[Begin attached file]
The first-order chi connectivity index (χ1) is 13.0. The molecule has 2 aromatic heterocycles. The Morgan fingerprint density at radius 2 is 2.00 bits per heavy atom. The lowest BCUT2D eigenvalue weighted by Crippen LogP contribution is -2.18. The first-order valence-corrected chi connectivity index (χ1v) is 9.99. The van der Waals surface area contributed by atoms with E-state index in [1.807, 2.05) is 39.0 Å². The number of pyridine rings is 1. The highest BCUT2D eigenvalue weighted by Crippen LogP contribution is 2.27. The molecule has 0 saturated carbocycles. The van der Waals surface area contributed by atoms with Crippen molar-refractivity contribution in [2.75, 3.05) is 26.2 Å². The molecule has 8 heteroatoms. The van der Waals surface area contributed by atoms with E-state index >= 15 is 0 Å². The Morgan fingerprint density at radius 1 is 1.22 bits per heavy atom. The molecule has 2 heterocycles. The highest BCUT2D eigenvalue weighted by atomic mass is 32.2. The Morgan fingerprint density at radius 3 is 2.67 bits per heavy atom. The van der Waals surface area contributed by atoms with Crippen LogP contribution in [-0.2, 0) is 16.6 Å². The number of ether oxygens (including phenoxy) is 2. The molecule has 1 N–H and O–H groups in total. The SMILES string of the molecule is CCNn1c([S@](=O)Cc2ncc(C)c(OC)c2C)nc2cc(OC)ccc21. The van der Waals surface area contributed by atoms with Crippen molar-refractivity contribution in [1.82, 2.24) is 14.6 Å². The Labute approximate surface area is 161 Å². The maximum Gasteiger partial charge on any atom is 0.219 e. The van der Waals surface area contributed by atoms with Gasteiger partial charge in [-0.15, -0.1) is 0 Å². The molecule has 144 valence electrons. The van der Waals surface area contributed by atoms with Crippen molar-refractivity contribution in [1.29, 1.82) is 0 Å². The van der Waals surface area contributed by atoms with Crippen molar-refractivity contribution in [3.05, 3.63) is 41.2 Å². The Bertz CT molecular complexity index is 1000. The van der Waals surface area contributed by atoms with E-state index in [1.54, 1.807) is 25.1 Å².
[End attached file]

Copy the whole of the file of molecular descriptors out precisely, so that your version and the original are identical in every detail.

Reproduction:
The first-order chi connectivity index (χ1) is 13.0. The molecule has 2 aromatic heterocycles. The Morgan fingerprint density at radius 2 is 2.00 bits per heavy atom. The lowest BCUT2D eigenvalue weighted by Crippen LogP contribution is -2.18. The first-order valence-corrected chi connectivity index (χ1v) is 9.99. The van der Waals surface area contributed by atoms with E-state index in [1.807, 2.05) is 39.0 Å². The number of pyridine rings is 1. The highest BCUT2D eigenvalue weighted by Crippen LogP contribution is 2.27. The molecule has 0 saturated carbocycles. The van der Waals surface area contributed by atoms with Crippen molar-refractivity contribution in [2.75, 3.05) is 26.2 Å². The molecule has 8 heteroatoms. The van der Waals surface area contributed by atoms with E-state index >= 15 is 0 Å². The Morgan fingerprint density at radius 1 is 1.22 bits per heavy atom. The molecule has 2 heterocycles. The highest BCUT2D eigenvalue weighted by atomic mass is 32.2. The Morgan fingerprint density at radius 3 is 2.67 bits per heavy atom. The van der Waals surface area contributed by atoms with Crippen LogP contribution in [-0.2, 0) is 16.6 Å². The number of ether oxygens (including phenoxy) is 2. The molecule has 1 N–H and O–H groups in total. The SMILES string of the molecule is CCNn1c([S@](=O)Cc2ncc(C)c(OC)c2C)nc2cc(OC)ccc21. The van der Waals surface area contributed by atoms with Crippen molar-refractivity contribution in [1.82, 2.24) is 14.6 Å². The Labute approximate surface area is 161 Å². The maximum Gasteiger partial charge on any atom is 0.219 e. The van der Waals surface area contributed by atoms with Gasteiger partial charge in [-0.15, -0.1) is 0 Å². The molecule has 144 valence electrons. The van der Waals surface area contributed by atoms with Crippen molar-refractivity contribution in [1.29, 1.82) is 0 Å². The van der Waals surface area contributed by atoms with Crippen molar-refractivity contribution in [3.05, 3.63) is 41.2 Å². The Bertz CT molecular complexity index is 1000. The van der Waals surface area contributed by atoms with E-state index in [1.54, 1.807) is 25.1 Å².